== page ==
Alland & Robert provides around one million euros each year to Christian Sanchez, professor in Agropolymer Engineering and Emerging Technologies (IATE) and his team to work on the acacia gum DIVA project, so-called in honour of the humble gum’s importance. “The idea was that acacia gum is the diva of the gum world - like Maria Callas!" Sanchez told us. "It’s a very unique ingredient with very special properties.”
Head of research and development (R&D) at the Normandy-headquartered company Isabelle Jaouen said: “We decided to develop this collaboration with Professor at the University of Montpellier to develop our expertise in acacia gum through both applied and fundamental research.”
According to Jaouen, the company reaps more benefits than if it simply invested the one million euros into its own internal R&D labs, notably because of the pool of “high level” professors and student researchers they can work with.
Sanchez, who has been studying biopolymers such as acacia gum for over 20 years, was already well-known to Alland & Robert thanks to his published work.
"We determine the most interesting topics to explore with them," said Jaouen, "mainly focussing on new trends or specific concerns coming from our main customers. When you are a small or medium-sized company (SME), you can’t invest in all the equipment needed to study the structure, behaviour and composition etc of an ingredient.
"Universities have laboratories dedicated to the study of specific ingredients so you can access these specialists, laboratories and up-to-date equipment. It deepens our understanding of the ingredient so we can answer our customers’ questions, and that adds value to the relationship we have with [them]. You can’t put a figure on that.”
France is an attractive country for multinationals to invest in research, Sanchez said, thanks to a government subsidy programme called Le crédit d'impôt recherche (CIR).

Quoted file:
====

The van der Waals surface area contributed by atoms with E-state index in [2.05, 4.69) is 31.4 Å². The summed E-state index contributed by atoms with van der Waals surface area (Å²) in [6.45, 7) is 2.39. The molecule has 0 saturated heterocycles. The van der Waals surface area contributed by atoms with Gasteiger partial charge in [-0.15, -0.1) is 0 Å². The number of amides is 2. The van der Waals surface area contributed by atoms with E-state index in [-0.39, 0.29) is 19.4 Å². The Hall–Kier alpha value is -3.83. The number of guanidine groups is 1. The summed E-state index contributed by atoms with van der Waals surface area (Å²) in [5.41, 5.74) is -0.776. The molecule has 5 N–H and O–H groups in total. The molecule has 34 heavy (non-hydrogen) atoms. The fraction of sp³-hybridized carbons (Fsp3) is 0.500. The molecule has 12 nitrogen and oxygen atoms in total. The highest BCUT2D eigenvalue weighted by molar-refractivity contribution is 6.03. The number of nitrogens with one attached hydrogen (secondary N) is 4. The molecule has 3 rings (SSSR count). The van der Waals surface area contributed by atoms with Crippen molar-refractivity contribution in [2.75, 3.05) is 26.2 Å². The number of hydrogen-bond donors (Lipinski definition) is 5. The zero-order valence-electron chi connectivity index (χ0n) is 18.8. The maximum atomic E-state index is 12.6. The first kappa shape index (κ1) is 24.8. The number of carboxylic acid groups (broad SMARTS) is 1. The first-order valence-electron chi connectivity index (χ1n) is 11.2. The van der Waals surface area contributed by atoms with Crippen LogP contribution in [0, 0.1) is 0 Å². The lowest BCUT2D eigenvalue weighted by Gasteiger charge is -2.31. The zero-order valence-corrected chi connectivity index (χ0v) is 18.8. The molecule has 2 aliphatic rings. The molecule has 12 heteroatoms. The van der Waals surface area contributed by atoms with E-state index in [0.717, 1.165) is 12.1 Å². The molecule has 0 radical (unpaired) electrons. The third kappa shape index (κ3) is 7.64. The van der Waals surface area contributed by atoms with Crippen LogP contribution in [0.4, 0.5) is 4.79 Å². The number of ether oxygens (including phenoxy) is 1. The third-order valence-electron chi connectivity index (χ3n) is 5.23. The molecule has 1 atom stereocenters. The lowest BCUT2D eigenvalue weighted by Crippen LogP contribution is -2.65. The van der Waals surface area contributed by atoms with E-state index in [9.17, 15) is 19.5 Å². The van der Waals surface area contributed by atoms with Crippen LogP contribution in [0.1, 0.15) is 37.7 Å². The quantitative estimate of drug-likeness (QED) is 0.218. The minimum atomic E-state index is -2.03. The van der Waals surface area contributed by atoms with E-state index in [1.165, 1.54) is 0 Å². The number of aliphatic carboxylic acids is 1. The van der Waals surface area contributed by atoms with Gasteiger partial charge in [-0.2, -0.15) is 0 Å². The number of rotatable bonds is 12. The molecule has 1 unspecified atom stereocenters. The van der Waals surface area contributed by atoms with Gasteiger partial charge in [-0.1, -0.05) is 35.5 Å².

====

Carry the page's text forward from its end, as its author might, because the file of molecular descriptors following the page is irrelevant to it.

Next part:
“If a company finances an academic lab, half of this is reimbursed by the government so it’s very interesting for companies, even foreign companies, to work with French labs. Without this, it might have been impossible to have such a long project [with Alland & Robert].”
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For the researcher, the benefits are also clear – access to funds and the chance to see how fundamental research can be applied to practical problems.
“We could publish our findings at any moment because have collected some very interesting data on acacia gum’s functionality but we are waiting to see first if these data can provide new product development for the company,” said Sanchez.
The team, which counts between 12 and 15 people, has also developed a “new and very original” fractionation process to separate the three molecules of acacia gum. “We know the functional properties of the gum as a whole but we don’t exactly know what the role of the different biomolecules is, so this new protocol will allow us to study them. If we find very interesting properties for one of the fractions, the challenge will be to find a cheaper process to do so.”
Working with a private company can mean pressure to find positive results, Sanchez admitted, but the biggest challenge is often down to timing. “The company pays so the company wants results, but we know this and it’s normal in research. We just have to organise the lab to be as efficient as possible.
“Companies move fast, they need new ingredients and processes but a lab experiment might take a long time. We need to better take into account industrial constraints – timing, the need to beat the competitor etc.”
Sanchez’ team also works with Nestle on meat analogue plant proteins, and he’s open to developing more industry partnerships. “If tomorrow another company wants to work with us on another fibre, why not?”